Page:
The Patient Protection and Affordable Care Act (PPACA) began making changes to the Medicare Part D Prescription Drug Program in 2010.
What is the Medicare Part D Program coverage gap ("donut hole") and how does the PPACA reduce beneficiaries' out-of-pocket costs within the gap?
In 2010, the standard Medicare Part D benefit includes a $310 deductible and a 25 percent coinsurance until the enrollee reaches $2,830 in total covered drug spending. After this initial coverage limit is reached, there is a gap in coverage in which the enrollee is responsible for the full cost of the drugs (often called the donut hole) until total costs hit the catastrophic threshold, $6,440. It is estimated that about 25 percent of beneficiaries reach the coverage gap in a given year. Once reaching the catastrophic threshold, beneficiaries are covered for at least 95 percent of their drug expenses for the rest of the year.
Beginning in 2011, the PPACA requires that drug manufacturers provide a 50 percent discount on brand name prescriptions while the beneficiary is in the coverage gap. In addition, Medicare total cost calculations will include the non-discount price of the drugs; thus beneficiaries will be able to reach the catastrophic threshold more quickly while benefiting from decreased out-of-pocket spending.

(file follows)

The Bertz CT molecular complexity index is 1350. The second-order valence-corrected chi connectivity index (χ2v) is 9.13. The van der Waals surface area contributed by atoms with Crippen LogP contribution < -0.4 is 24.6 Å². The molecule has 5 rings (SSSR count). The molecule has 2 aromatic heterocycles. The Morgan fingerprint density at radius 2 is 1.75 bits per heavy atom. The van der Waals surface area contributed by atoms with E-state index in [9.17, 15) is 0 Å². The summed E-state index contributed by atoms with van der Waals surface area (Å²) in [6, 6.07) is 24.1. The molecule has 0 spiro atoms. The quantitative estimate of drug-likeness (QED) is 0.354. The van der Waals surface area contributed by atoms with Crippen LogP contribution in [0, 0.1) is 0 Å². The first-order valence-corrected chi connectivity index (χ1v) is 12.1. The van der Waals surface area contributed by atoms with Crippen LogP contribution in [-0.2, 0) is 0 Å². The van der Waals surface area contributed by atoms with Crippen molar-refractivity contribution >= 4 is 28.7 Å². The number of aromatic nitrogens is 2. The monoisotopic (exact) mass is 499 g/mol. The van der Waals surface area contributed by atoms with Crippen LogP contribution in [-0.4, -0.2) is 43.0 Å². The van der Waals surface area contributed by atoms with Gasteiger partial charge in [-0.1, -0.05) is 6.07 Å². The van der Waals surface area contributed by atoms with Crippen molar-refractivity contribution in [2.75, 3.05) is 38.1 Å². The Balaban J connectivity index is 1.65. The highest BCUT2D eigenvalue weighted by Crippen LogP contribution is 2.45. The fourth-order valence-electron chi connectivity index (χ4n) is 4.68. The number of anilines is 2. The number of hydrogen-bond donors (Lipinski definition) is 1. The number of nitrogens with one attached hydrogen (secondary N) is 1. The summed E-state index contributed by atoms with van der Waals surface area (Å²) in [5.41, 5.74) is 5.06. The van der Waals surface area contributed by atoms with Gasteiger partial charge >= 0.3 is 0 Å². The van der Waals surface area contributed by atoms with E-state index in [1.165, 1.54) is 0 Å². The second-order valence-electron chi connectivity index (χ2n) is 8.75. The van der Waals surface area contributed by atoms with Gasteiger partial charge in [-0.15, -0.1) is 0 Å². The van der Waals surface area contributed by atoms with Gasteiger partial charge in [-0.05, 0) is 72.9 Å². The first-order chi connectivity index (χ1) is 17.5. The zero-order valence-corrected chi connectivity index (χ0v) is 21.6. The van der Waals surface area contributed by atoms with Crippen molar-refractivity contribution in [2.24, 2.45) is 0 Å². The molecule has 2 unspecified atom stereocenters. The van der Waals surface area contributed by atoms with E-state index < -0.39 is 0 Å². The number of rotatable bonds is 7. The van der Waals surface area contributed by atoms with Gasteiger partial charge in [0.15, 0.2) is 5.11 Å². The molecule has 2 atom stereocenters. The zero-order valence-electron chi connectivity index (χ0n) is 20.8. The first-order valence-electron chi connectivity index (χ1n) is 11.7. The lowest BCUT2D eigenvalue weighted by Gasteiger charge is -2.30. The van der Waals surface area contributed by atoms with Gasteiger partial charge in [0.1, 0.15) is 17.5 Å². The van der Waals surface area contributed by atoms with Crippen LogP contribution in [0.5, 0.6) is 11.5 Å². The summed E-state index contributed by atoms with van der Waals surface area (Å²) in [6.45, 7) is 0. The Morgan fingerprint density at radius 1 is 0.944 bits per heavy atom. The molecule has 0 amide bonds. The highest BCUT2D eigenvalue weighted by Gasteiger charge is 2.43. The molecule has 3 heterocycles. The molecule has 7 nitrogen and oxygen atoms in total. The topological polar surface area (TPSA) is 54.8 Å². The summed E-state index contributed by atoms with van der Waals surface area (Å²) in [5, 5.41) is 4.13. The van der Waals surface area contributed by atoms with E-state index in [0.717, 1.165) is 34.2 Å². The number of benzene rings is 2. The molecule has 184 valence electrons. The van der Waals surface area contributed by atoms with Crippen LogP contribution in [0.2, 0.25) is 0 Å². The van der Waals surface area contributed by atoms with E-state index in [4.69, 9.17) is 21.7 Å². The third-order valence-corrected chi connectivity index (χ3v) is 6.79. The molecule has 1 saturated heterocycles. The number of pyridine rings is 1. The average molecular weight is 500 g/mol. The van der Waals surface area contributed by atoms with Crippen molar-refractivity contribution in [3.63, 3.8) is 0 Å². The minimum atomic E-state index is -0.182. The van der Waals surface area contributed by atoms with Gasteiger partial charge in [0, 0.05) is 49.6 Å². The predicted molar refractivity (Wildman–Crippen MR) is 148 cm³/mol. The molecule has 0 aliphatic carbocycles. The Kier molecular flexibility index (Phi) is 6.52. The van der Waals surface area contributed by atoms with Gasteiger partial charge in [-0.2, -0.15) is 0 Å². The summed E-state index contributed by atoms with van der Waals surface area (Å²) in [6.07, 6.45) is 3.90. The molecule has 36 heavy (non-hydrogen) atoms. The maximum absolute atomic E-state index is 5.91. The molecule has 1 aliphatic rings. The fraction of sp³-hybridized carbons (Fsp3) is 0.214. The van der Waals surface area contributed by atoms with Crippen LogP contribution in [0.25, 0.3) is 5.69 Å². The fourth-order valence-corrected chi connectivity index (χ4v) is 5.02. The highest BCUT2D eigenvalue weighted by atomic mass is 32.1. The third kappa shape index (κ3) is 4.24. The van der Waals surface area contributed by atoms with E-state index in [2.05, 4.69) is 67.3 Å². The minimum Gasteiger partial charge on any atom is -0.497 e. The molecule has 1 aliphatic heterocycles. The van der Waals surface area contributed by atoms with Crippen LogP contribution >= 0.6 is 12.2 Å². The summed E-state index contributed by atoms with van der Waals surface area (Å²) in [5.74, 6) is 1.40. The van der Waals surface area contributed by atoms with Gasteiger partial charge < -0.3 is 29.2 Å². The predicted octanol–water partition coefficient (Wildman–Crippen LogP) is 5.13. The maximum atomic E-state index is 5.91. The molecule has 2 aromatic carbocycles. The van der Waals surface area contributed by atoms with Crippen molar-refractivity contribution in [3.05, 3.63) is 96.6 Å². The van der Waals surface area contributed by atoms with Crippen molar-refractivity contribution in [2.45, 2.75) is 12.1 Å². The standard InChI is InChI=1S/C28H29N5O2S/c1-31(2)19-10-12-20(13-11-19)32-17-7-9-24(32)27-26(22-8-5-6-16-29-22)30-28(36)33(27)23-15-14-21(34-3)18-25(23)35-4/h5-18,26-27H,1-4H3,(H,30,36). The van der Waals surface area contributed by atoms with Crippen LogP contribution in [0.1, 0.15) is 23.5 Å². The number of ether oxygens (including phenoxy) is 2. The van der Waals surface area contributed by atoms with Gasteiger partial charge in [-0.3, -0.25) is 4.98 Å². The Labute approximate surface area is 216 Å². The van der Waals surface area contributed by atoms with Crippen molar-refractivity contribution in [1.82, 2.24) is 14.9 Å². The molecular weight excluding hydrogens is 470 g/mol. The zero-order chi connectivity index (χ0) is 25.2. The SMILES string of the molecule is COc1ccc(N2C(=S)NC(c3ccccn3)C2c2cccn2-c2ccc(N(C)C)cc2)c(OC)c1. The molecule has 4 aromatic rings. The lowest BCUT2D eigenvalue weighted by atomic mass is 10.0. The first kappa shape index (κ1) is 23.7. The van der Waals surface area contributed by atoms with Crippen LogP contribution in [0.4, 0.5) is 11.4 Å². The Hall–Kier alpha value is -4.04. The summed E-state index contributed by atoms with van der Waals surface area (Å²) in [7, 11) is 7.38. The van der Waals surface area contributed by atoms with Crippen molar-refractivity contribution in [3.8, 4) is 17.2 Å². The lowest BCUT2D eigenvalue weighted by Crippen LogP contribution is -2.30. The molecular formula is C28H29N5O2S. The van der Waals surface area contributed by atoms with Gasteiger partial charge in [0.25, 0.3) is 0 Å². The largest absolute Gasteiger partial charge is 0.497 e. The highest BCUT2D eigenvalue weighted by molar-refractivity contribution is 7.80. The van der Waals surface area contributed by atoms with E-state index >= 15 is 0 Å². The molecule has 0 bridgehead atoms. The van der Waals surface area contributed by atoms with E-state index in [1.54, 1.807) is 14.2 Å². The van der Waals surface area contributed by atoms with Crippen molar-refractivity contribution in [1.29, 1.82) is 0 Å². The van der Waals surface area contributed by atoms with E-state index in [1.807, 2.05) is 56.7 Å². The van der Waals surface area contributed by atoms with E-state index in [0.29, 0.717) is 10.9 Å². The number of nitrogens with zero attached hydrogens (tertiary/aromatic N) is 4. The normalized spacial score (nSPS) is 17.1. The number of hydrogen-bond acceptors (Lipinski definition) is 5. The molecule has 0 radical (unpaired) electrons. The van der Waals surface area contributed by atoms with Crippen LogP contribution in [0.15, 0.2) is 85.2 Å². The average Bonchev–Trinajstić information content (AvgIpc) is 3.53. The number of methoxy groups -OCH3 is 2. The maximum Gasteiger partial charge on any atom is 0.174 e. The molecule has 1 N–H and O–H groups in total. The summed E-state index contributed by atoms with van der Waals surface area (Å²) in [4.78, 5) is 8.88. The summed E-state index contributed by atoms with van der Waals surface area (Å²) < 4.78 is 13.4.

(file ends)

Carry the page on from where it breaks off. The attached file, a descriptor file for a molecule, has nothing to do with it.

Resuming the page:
Also beginning in 2011, a federal subsidy is phased in for generic drugs so that the coinsurance is reduced from 100 percent to 25 percent within the coverage gap by 2020.
Beginning in 2013, a federal subsidy is phased in for generic drugs so that the coinsurance is reduced from 100 percent to 25 percent within the coverage gap by 2020. This is in addition to the 50 percent discount on brand prescriptions within the coverage gap that is implemented in 2011.
Are there any other changes in the Medicare Part D Prescription Drug Program that will reduce beneficiary drug costs or increase drug access?
The PPACA contains several provisions to be implemented in or by 2011 that are designed to improve access to and availability of a federal low-income supplement (LIS) to Medicare beneficiaries with incomes below 150 percent of poverty. For example, the redetermination of LIS eligibility subsequent to the death of a spouse would be postponed for a year, and cost sharing would be eliminated for individuals receiving care under a Medicaid home and community based waiver who would otherwise require care in a medical institution or a facility. The PPACA also makes changes to the methodology used to determine which drug plans are eligible to enroll low-income beneficiaries so that more plans could qualify and thus reduce the number of low-income beneficiaries who need to change plans from year to year.
Is it true that some beneficiaries will be required to pay higher premiums to join a Medicare Part D Prescription Drug plan?
Yes, similar to the change made in 2007 requiring high-income beneficiaries (in 2009 defined as an individual earning $85,000 or couple $170,000) to pay higher premiums for Part B benefits, the PPACA, effective January 1, 2011, sets the same thresholds for Part D plan premium payments.